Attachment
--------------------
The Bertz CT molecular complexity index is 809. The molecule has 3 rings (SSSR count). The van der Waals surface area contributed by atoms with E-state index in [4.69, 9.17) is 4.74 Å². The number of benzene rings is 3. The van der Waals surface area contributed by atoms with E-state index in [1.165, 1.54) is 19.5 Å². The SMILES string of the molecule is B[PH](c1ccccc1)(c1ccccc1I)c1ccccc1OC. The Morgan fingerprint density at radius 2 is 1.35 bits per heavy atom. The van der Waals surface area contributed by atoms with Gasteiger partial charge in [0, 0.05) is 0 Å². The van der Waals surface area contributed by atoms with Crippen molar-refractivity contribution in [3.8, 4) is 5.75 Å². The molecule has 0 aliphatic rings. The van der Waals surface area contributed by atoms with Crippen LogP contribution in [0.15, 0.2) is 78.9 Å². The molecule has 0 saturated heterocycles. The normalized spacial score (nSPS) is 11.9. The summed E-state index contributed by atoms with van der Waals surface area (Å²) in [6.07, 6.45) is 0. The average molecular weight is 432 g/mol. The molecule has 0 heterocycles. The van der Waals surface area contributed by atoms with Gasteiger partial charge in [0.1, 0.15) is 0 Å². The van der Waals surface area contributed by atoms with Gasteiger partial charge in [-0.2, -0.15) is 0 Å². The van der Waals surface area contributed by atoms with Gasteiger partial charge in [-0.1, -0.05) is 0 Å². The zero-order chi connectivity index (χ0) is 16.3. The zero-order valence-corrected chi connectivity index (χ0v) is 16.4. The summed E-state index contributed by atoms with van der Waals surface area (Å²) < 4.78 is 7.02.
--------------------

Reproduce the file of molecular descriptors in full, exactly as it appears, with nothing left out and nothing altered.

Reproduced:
The Bertz CT molecular complexity index is 809. The molecule has 3 rings (SSSR count). The van der Waals surface area contributed by atoms with E-state index in [4.69, 9.17) is 4.74 Å². The number of benzene rings is 3. The van der Waals surface area contributed by atoms with E-state index in [1.165, 1.54) is 19.5 Å². The SMILES string of the molecule is B[PH](c1ccccc1)(c1ccccc1I)c1ccccc1OC. The Morgan fingerprint density at radius 2 is 1.35 bits per heavy atom. The van der Waals surface area contributed by atoms with Gasteiger partial charge in [0, 0.05) is 0 Å². The van der Waals surface area contributed by atoms with Crippen molar-refractivity contribution in [3.8, 4) is 5.75 Å². The molecule has 0 aliphatic rings. The van der Waals surface area contributed by atoms with Crippen LogP contribution in [0.15, 0.2) is 78.9 Å². The molecule has 0 saturated heterocycles. The normalized spacial score (nSPS) is 11.9. The summed E-state index contributed by atoms with van der Waals surface area (Å²) in [6.07, 6.45) is 0. The average molecular weight is 432 g/mol. The molecule has 0 heterocycles. The van der Waals surface area contributed by atoms with Gasteiger partial charge in [0.1, 0.15) is 0 Å². The van der Waals surface area contributed by atoms with Gasteiger partial charge in [-0.2, -0.15) is 0 Å². The van der Waals surface area contributed by atoms with Gasteiger partial charge in [-0.1, -0.05) is 0 Å². The zero-order chi connectivity index (χ0) is 16.3. The zero-order valence-corrected chi connectivity index (χ0v) is 16.4. The summed E-state index contributed by atoms with van der Waals surface area (Å²) < 4.78 is 7.02.